Use intellectual property to grow your business

Licensing your intellectual property


If you own intellectual property (IP), but lack the desire or the resources to bring it to market, you can license it out to other businesses.

By granting an IP licence, you allow the licence holder to use your IP, manufacture, distribute or sell products and services based on your intellectual creation. In return, they pay you royalties - either as a percentage of the income they generate from your IP, or as a fixed or variable fee.

You can license all types of IP, including:

Types of intellectual property licence

There are a number of different types of IP licences that you can grant:

Non-exclusive licences

You can grant these to as many people and businesses as you like. However, a large number of non-exclusive licence holders can be difficult to manage, and you will typically earn lower royalties.

Exclusive licence

This gives the licensee exclusive rights to exploit your IP. This will typically earn you higher royalties, however in return, you give up all rights over your creation.

Sole licence

This is similar to an exclusive licence, but you retain the right to use your intellectual property yourself. Sole licences can be safer than exclusive licences as you are not completely reliant on a licensee. However, royalties are often lower.

Whichever licence you grant, you need to make sure that you appoint licensees who will maximise the potential of your IP. You should appoint people who have the skills and resources to manufacture the products and the distribution network to get those goods to the market. The potential licensee should have a good reputation and track record - you will want someone who won't risk damaging your business or product brand.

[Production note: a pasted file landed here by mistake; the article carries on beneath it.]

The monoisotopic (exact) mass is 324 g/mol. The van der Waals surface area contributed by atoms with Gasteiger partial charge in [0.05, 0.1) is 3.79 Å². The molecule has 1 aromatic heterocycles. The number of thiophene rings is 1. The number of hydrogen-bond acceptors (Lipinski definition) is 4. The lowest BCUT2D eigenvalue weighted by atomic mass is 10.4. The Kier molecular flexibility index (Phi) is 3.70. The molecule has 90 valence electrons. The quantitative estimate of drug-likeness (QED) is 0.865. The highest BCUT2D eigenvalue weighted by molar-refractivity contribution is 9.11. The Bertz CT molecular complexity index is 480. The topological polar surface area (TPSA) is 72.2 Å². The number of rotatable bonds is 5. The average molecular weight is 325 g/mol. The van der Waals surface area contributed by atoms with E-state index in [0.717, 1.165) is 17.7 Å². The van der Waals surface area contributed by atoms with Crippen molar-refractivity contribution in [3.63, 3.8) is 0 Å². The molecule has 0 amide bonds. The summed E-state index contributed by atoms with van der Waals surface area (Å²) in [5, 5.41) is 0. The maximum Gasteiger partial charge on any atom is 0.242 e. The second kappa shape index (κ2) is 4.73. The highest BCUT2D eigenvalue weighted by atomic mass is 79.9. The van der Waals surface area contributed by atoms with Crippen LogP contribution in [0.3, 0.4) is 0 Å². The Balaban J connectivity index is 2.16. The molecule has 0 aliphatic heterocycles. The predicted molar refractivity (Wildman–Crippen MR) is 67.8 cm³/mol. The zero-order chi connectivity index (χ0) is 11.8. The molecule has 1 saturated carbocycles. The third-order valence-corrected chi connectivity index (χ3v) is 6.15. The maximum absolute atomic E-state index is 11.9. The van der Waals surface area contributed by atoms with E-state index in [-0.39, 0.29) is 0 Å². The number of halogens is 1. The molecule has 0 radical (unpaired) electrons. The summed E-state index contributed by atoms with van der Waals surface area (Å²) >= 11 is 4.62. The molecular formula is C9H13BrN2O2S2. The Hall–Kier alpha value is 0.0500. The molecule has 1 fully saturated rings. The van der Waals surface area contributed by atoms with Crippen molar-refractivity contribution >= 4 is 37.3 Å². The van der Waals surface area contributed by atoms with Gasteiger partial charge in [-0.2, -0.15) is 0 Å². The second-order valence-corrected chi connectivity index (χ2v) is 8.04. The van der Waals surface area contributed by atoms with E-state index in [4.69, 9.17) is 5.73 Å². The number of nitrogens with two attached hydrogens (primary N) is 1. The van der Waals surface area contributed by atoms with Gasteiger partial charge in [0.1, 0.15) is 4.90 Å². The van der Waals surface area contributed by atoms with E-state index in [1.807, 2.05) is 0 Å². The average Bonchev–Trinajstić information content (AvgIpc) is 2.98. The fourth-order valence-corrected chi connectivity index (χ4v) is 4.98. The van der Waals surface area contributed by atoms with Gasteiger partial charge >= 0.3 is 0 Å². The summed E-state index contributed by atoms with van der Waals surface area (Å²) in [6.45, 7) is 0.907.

Terms of IP licensing agreements

Before you grant a license to another business to use your IP, you should discuss and agree:

  • how you will calculate the fees and royalties and when they will be paid
  • what you allow the licensee to do (eg manufacturing, distribution)
  • if you allow any sub-contracting
  • the territories the agreement covers
  • how long does the licence agreement last, who can terminate the agreement and what are the grounds for termination
  • what indemnities each party is required to provide
  • what insurance each party to the agreement is required to carry

GOV.UK provides further information on licensing intellectual property.

Sensitive acquisitions under the National Security and Investment Act

From 4 January 2022, certain types of acquisitions that could affect the UK's national security are covered by the UK National Security and Investment (NSI) Act 2021. The Act, among other things, applies to dealings in IP in 17 sensitive areas of the economy, and could potentially make transactions in IP, such as sales and licensing, subject to government approval.

Find out more about the NSI Act and check if you need to tell the government about your acquisition